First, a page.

Meta pulling the plug on NFTs across Instagram and Facebook

Meta Pulling the Plug on NFTs Across Instagram and Facebook

Meta, the Big Tech firm formerly known as Facebook, recently announced that it will be scrapping its nonfungible token (NFT) feature across its social media platforms Facebook and Instagram, just under a year after its launch. The news was tweeted by Meta’s Head of Commerce and Financial Technologies, Stephane Kasriel, on March 13, stating that the company is winding down its NFT support amid plans to focus on other ways to support creators, people, and businesses.

The relatively short-lived products were first launched in May 2022 for a select few creators on Instagram, before it expanded to Facebook in June, and then made NFT tools available to over 100 countries in July. However, it appears that the product’s performance did not match the level of investment and impact the company initially predicted.

While further information on the matter has yet to be made available, Kasriel emphasized that the company is still prioritizing ways to help users connect with their fans and monetize. Hence, Meta will focus on building payment rails on its platform and through its messaging apps, as well as on monetizing Reels—the company’s short-form video tool.

From the ashes of this decline comes some important lessons about the volatile nature of the NFT market and the role of social media platforms in its shift.

The Rise and Fall of NFTs on Social Media

In recent years, NFTs have proven to be a lucrative way for creators to monetize digital assets and for collectors to own and sell unique digital pieces. These assets can include anything from artwork, memes, music, and even tweets.

Given its popularity, social media platforms were quick to integrate NFT technology into their systems. For instance, TikTok launched its NFT marketplace in September 2021 to allow artists to sell music and virtual products through the platform. Twitter also made headlines when its founder Jack Dorsey sold his first tweet in March 2021 for US$2.9 million as an NFT.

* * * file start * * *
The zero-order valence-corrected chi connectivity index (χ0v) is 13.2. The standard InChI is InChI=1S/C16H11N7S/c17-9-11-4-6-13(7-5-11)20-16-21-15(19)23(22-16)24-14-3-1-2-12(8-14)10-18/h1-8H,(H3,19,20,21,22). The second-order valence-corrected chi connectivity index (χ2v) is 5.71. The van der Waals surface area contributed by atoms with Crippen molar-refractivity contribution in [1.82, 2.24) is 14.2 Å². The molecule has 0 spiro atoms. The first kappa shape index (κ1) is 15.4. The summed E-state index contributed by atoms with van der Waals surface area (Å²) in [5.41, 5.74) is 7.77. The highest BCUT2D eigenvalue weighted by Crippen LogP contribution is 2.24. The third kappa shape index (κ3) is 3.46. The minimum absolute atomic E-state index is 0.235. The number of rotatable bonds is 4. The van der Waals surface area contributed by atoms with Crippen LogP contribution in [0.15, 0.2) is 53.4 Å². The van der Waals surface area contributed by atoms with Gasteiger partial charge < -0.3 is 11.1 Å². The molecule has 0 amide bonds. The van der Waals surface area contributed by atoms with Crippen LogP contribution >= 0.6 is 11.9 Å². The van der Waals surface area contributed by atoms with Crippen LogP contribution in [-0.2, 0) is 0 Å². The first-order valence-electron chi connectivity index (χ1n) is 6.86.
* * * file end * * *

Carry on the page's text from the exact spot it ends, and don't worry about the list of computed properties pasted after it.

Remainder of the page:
Following these developments, it was only a matter of time before Facebook climbed on the bandwagon. It began by testing its NFT feature with a few selected creators on Instagram in May 2022, allowing them to sell their own NFTs on their profiles. By June, it had expanded the feature to Facebook and continued to roll it out across more countries over the following month. Despite its rapid deployment, the feature was evidently not sustainable as the company has now made the decision to pull the plug on NFTs.

Lessons Learned

The short-lived NFT feature on Facebook and Instagram comes as a reminder that the market for these digital assets is highly volatile and susceptible to drops in demand. It also highlights the critical role of social media platforms in shaping the market’s trajectory.

In particular, Facebook and Instagram’s decision to phase out the NFT feature may hint at the platform’s inability to capture and retain users’ attention and interest in investing in NFTs. It also raises questions around the necessity of NFTs in the social media landscape and whether or not their integration is beneficial to content creators and their followers.

This latest development also indicates a growing trend among social media platforms to shift from “hot” but risky innovations to safer bets that are more aligned with the long-term interests of both users and investors. As Kasriel points out, the company will be redirecting its efforts towards enhancing its Reels feature and building new payment rails, both of which are arguably more vital to creators and users in the long-run.


Meta’s decision to scrap NFTs on Facebook and Instagram underscores the volatile nature of the NFT market and the often shaky relationship between social media and innovative technologies. While NFTs are a hot topic at present, the platform’s decision suggests that they may not be suitable for long-term use on social media.

Instead, social media giants such as Meta may be better served by ramping up investment in more established functionalities that help creators connect with their audiences and monetize their content. Nonetheless, it remains possible that Meta and other companies will continue to explore NFTs and other forms of digital assets to maintain their competitive edge in the ever-evolving social media industry.


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